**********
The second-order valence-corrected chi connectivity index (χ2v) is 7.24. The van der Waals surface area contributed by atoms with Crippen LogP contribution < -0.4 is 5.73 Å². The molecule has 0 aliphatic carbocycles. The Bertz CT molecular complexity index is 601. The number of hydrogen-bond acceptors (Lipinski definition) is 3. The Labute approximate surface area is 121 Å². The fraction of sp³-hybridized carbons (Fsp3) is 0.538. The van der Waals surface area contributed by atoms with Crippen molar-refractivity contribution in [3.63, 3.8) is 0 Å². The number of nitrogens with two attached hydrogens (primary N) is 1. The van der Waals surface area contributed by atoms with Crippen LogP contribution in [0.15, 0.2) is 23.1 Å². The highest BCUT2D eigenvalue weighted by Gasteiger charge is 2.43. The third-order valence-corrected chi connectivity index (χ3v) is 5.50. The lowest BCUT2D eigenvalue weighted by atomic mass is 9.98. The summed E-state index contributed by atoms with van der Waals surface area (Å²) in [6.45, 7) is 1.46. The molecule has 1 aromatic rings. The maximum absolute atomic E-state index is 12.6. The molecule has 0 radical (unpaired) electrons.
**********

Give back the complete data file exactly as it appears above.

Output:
The second-order valence-corrected chi connectivity index (χ2v) is 7.24. The van der Waals surface area contributed by atoms with Crippen LogP contribution < -0.4 is 5.73 Å². The molecule has 0 aliphatic carbocycles. The Bertz CT molecular complexity index is 601. The number of hydrogen-bond acceptors (Lipinski definition) is 3. The Labute approximate surface area is 121 Å². The fraction of sp³-hybridized carbons (Fsp3) is 0.538. The van der Waals surface area contributed by atoms with Crippen molar-refractivity contribution in [3.63, 3.8) is 0 Å². The number of nitrogens with two attached hydrogens (primary N) is 1. The van der Waals surface area contributed by atoms with Crippen LogP contribution in [0.15, 0.2) is 23.1 Å². The highest BCUT2D eigenvalue weighted by Gasteiger charge is 2.43. The third-order valence-corrected chi connectivity index (χ3v) is 5.50. The lowest BCUT2D eigenvalue weighted by atomic mass is 9.98. The summed E-state index contributed by atoms with van der Waals surface area (Å²) in [6.45, 7) is 1.46. The molecule has 1 aromatic rings. The maximum absolute atomic E-state index is 12.6. The molecule has 0 radical (unpaired) electrons.